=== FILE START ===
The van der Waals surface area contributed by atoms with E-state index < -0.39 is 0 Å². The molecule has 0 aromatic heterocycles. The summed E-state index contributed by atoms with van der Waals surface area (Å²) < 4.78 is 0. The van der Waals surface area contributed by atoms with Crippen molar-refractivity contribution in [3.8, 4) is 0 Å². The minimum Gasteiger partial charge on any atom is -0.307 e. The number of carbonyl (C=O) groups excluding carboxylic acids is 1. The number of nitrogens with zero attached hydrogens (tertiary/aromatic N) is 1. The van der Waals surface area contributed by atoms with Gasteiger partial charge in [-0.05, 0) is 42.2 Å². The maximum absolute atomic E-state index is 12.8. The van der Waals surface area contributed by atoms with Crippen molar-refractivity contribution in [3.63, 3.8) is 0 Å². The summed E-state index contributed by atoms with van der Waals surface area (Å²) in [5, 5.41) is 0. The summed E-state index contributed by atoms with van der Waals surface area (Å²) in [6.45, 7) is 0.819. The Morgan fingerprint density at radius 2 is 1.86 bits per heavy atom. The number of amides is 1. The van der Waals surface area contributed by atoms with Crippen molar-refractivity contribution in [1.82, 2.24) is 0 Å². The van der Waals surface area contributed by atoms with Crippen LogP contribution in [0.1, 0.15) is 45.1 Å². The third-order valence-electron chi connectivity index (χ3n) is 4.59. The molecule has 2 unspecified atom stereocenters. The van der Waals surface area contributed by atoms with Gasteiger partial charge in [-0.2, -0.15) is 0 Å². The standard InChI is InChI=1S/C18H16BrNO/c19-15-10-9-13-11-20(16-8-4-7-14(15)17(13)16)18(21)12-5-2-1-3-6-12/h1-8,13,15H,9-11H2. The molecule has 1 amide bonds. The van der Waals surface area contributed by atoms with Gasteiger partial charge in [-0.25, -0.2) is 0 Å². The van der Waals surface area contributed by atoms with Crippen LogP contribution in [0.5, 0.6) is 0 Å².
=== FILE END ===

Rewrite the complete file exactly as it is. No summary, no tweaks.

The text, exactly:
The van der Waals surface area contributed by atoms with E-state index < -0.39 is 0 Å². The molecule has 0 aromatic heterocycles. The summed E-state index contributed by atoms with van der Waals surface area (Å²) < 4.78 is 0. The van der Waals surface area contributed by atoms with Crippen molar-refractivity contribution in [3.8, 4) is 0 Å². The minimum Gasteiger partial charge on any atom is -0.307 e. The number of carbonyl (C=O) groups excluding carboxylic acids is 1. The number of nitrogens with zero attached hydrogens (tertiary/aromatic N) is 1. The van der Waals surface area contributed by atoms with Gasteiger partial charge in [-0.05, 0) is 42.2 Å². The maximum absolute atomic E-state index is 12.8. The van der Waals surface area contributed by atoms with Crippen molar-refractivity contribution in [3.63, 3.8) is 0 Å². The summed E-state index contributed by atoms with van der Waals surface area (Å²) in [5, 5.41) is 0. The summed E-state index contributed by atoms with van der Waals surface area (Å²) in [6.45, 7) is 0.819. The Morgan fingerprint density at radius 2 is 1.86 bits per heavy atom. The number of amides is 1. The van der Waals surface area contributed by atoms with Crippen molar-refractivity contribution in [1.82, 2.24) is 0 Å². The van der Waals surface area contributed by atoms with Crippen LogP contribution in [0.1, 0.15) is 45.1 Å². The third-order valence-electron chi connectivity index (χ3n) is 4.59. The molecule has 2 unspecified atom stereocenters. The van der Waals surface area contributed by atoms with Gasteiger partial charge in [-0.2, -0.15) is 0 Å². The standard InChI is InChI=1S/C18H16BrNO/c19-15-10-9-13-11-20(16-8-4-7-14(15)17(13)16)18(21)12-5-2-1-3-6-12/h1-8,13,15H,9-11H2. The molecule has 1 amide bonds. The van der Waals surface area contributed by atoms with Gasteiger partial charge in [-0.25, -0.2) is 0 Å². The van der Waals surface area contributed by atoms with Crippen LogP contribution in [0.5, 0.6) is 0 Å².